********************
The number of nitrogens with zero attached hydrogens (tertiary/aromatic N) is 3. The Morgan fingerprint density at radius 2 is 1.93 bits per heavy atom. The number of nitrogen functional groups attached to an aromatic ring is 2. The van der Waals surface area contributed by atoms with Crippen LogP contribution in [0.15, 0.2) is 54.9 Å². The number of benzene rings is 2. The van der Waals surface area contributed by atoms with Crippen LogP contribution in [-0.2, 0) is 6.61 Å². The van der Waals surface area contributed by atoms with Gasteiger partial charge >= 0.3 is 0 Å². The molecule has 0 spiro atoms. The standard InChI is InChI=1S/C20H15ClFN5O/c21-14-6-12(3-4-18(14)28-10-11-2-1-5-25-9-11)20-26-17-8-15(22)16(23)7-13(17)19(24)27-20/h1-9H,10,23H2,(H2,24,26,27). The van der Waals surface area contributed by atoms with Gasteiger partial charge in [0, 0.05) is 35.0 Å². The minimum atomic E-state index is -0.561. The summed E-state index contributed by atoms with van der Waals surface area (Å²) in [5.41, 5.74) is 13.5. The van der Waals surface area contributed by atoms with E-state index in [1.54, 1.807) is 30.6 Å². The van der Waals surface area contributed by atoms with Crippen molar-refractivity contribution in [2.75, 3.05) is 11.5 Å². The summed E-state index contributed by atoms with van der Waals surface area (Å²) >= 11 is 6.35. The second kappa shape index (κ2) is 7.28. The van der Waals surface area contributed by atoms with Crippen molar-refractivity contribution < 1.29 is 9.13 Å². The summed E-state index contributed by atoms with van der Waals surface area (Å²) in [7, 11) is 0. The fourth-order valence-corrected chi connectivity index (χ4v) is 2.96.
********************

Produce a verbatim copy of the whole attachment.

The number of nitrogens with zero attached hydrogens (tertiary/aromatic N) is 3. The Morgan fingerprint density at radius 2 is 1.93 bits per heavy atom. The number of nitrogen functional groups attached to an aromatic ring is 2. The van der Waals surface area contributed by atoms with Crippen LogP contribution in [0.15, 0.2) is 54.9 Å². The number of benzene rings is 2. The van der Waals surface area contributed by atoms with Crippen LogP contribution in [-0.2, 0) is 6.61 Å². The van der Waals surface area contributed by atoms with Gasteiger partial charge >= 0.3 is 0 Å². The molecule has 0 spiro atoms. The standard InChI is InChI=1S/C20H15ClFN5O/c21-14-6-12(3-4-18(14)28-10-11-2-1-5-25-9-11)20-26-17-8-15(22)16(23)7-13(17)19(24)27-20/h1-9H,10,23H2,(H2,24,26,27). The van der Waals surface area contributed by atoms with Gasteiger partial charge in [0, 0.05) is 35.0 Å². The minimum atomic E-state index is -0.561. The summed E-state index contributed by atoms with van der Waals surface area (Å²) in [5.41, 5.74) is 13.5. The van der Waals surface area contributed by atoms with E-state index in [1.54, 1.807) is 30.6 Å². The van der Waals surface area contributed by atoms with Crippen molar-refractivity contribution in [2.75, 3.05) is 11.5 Å². The summed E-state index contributed by atoms with van der Waals surface area (Å²) >= 11 is 6.35. The second kappa shape index (κ2) is 7.28. The van der Waals surface area contributed by atoms with Crippen molar-refractivity contribution < 1.29 is 9.13 Å². The summed E-state index contributed by atoms with van der Waals surface area (Å²) in [7, 11) is 0. The fourth-order valence-corrected chi connectivity index (χ4v) is 2.96.